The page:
I shrugged again. “Lossless iSCSI works – with the appropriate caveats. A single-switch scenario? Sure! Go for it!” I held my hands up in a conceding gesture. “You’re likely to be well under the subscription ratios in that type of environment. Of course, it means a little extra configuration on the switch, but that’s no big deal if you want to squeeze every nanosecond you can out of your latency.
“But I haven’t seen anyone really push lossless iSCSI environments to the same scale that we do in traditional deployments. For me, it’s just conjecture at this point. I’ve seen testing with one switch, or two switches, but not the extended sprawl that we have come to see in typical situations.”
“But at least I know it’s not required,” Peter said, grinning. “So, iSCSI shops need to think about what they are really trying to achieve with their specific topology by implementing DCB elements to enforce lossless Ethernet.”
“Yes, absolutely,” I agreed.
“Fantastic,” he said. “I really appreciate this. I really owe you one.”
You owe me a lunch! “No problem, glad to help out.”
He indicated the napkins strewn about the table, and I motioned for him to take them. In retrospect, it’s a shame I didn’t keep them myself. They would have made for a great visual in a blog article.
[Author’s note: Special thanks to Ethan Banks and Andy Sholomon for their extremely valuable insights and thought-provoking comments/questions.]
Interesting details – thanks!
Next time I will be careful when some one sets me up with a simple query: “ask a quick question.”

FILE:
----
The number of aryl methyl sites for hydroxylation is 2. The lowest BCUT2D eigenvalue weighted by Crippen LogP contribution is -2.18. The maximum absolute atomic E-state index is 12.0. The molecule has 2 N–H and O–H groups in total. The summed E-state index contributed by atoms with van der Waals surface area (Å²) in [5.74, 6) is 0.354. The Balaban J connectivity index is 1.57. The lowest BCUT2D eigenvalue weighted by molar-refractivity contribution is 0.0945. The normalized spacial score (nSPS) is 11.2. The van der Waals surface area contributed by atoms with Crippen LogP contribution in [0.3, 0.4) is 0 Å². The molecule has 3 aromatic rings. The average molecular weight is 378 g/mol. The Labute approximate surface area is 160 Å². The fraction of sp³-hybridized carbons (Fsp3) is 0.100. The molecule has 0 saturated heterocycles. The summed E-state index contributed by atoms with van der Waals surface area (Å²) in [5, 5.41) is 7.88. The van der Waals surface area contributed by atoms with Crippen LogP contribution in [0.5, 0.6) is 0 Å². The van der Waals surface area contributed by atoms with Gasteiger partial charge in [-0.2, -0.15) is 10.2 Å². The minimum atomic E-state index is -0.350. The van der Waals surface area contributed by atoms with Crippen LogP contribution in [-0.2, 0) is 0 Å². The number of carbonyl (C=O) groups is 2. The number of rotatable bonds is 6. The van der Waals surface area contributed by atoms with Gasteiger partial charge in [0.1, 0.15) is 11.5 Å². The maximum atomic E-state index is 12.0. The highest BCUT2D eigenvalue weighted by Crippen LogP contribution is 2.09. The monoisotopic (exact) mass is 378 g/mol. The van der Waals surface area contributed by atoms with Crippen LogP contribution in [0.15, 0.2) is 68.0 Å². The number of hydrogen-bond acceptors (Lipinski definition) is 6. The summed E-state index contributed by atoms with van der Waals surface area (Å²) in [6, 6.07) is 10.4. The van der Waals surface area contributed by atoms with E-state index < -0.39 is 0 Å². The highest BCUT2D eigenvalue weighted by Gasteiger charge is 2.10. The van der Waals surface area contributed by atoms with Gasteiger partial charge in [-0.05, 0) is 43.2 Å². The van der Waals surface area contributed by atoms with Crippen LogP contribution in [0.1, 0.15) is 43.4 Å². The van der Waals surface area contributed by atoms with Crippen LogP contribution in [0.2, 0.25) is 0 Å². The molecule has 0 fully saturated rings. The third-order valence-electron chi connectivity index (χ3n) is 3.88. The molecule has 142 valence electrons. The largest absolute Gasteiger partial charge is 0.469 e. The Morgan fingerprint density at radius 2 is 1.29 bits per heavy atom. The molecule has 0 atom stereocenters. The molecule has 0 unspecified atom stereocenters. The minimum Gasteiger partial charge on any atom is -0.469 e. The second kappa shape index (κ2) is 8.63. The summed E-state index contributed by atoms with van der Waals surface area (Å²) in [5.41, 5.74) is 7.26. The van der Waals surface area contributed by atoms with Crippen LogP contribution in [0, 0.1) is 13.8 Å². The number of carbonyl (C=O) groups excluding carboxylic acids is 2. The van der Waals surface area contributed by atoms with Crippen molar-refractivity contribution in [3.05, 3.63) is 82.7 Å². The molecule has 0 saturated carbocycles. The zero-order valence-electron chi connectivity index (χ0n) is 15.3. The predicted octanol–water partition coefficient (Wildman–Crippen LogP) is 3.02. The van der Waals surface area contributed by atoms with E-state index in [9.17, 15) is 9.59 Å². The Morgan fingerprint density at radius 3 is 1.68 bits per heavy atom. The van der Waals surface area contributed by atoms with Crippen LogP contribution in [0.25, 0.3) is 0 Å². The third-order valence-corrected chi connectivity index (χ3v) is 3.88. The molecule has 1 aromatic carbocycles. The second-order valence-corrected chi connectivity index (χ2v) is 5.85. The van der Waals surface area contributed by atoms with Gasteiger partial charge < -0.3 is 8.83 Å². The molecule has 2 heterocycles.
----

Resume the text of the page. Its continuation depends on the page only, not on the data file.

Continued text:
I want to thank you for opening this great discussion. As a vendor of iSCSI storage solutions, obviously I – and Dell – has a vested interest in this topic 🙂
That being said, I would ask your to clarify your position that iSCSI is a “converged solution” by definition. Simply because it leverages a common standard transport protocol, does not automatically mean that it should be converged with non-storage traffic.
Simply by deciding to use iSCSI (as opposed to FC or FCoE)does not mean I should abandon very valid and necessary storage design best practices. I would still want to be in control of the network design including Fan-in, and flow control. All of the same design point we have all learned from FC design apply for any Enterprise class storage solution regardless of protocol.
I agree that haphazardly plugging an iSCSI storage array into an existing network, without any idea of how that network was designed would be risky at best and disasterous at worst.
With a well designed, dedicated network, iSCSI is an very capable and comparable storage technology to FC…especially at 10Gb
We believe that “converged networks” = “data center bridged” networks. We would not recommend trying to merge storage and non-storage traffic in any situation without the level of QoS control that DCB can provide. The ability to actively manage iSCSI via ETS and PFC is just as important to iSCSI as it is for FCoE.
Again, thanks for the discussion. I would encourage you to review our whitepaper on iSCSI over DCB here: http://en.community.dell.com/techcenter/storage/w/wiki/4355.configuring-dcb-with-equallogic-sans.aspx
Hi Tony, thanks for taking the time to reply. 🙂
Also, thanks for confirming much of what I wrote. Obviously, I agree with the first five paragraphs of your reply. 🙂 To the rest, let me try to answer your questions in turn.
Converged Networks typically means that you are taking storage and LAN and running it on the same transport mechanism, as opposed to separate networks (such as native FC and Ethernet LAN). NAS, iSCSI, SMB, etc. allow customers to have different types of traffic running over Ethernet, but it’s the block-storage that originally took its own switches or links that now can be run simultaneously over the same ones.
I think the question must be raised – which part of DCB? As I mention above, there are multiple documents in DCB and not all of them are required for any given solution. You do not need, for instance, to run the DCB version of DCBX (CEE version works just fine, considering it’s what every vendor uses right now). QCN is not a requirement. Technically non-ETS QoS would work equally fine for sharing iSCSI traffic as well as anything else on the same link.